Tanshanomi's Snap Judgments

Suzuki GT750

Wed, January 27th, 2010

Featuring a different two-stroke street bike each day.

1972-77 Suzuki GT750
The GT750 'Water Buffalo' ('Kettle' in Britain) was the first water-cooled production bike motor of the modern age, and a decidedly 'un-two-stroke-like' mill. It gained a reputation as stodgy and sedate, due to obvious comparisons to the peaky, razor-edged powerband of Kawasaki's 750 2-stroke triple. But the GT750 made just about the same horsepower as Honda's SOHC CB750 and even more torque, at lower speeds. The overweight chassis hurt the GT's performance more than the motor. It's a smooth, reliable, fun powerplant that's more thumper than ring-ding.
GTs handled poorly when new and got worse as chassis parts wore. The bike's weight overwhelmed the chassis. Everything flexed: the skinny 35mm forks, the swingarm, the frame. The bike's mass also easily overwhelmed original 1972 model's massive 4LS drum brake. The later twin discs worked much better.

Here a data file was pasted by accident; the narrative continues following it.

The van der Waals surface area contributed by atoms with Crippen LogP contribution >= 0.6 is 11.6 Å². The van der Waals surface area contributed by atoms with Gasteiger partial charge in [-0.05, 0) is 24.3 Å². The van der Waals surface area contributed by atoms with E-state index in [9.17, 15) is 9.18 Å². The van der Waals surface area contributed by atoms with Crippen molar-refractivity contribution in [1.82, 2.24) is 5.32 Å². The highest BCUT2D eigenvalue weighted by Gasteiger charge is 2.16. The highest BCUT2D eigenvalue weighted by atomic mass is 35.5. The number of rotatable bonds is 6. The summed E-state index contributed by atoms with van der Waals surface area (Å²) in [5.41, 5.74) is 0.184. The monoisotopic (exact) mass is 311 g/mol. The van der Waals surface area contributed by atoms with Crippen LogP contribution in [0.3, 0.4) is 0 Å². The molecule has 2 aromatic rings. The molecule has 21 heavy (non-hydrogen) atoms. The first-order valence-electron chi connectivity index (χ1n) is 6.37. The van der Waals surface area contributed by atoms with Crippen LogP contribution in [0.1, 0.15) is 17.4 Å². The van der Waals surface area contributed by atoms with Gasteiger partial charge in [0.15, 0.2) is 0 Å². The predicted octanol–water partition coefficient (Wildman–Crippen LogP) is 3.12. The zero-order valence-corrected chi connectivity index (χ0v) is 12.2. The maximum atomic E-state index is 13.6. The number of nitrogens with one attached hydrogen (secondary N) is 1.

There is an undeniable charm to the engine's somewhat bizarre shape. The original 1972 'Buck Rogers' styling was toned down a bit each year, until the final version for '77 looked downright conventional, perhaps even conservative.
The GT750 was perhaps the most reliable bike of its decade, bar none. Unfortunately, that's getting to be a long, long time ago.
Comfort and smooth, compliant, bulletproof power made it a great tourer in its day. Today's big tourers and cruisers make it seem much less massive as it once did. But vague, imprecise handling, poor fuel economy and awkward slow-speed manners make it more of an interesting museum piece than useful transport.
A torquey, water-cooled 2-stroke triple may seem wacky today, but in truth it was wacky even back then, too. Water Buffalos (especially the later, better performing, more attractive ones) were never as common as other bikes of their era. Fortunately, since they never broke, plenty are still around.
Despite its limitations, it will always be cool, like James Brown and Apollo astronauts.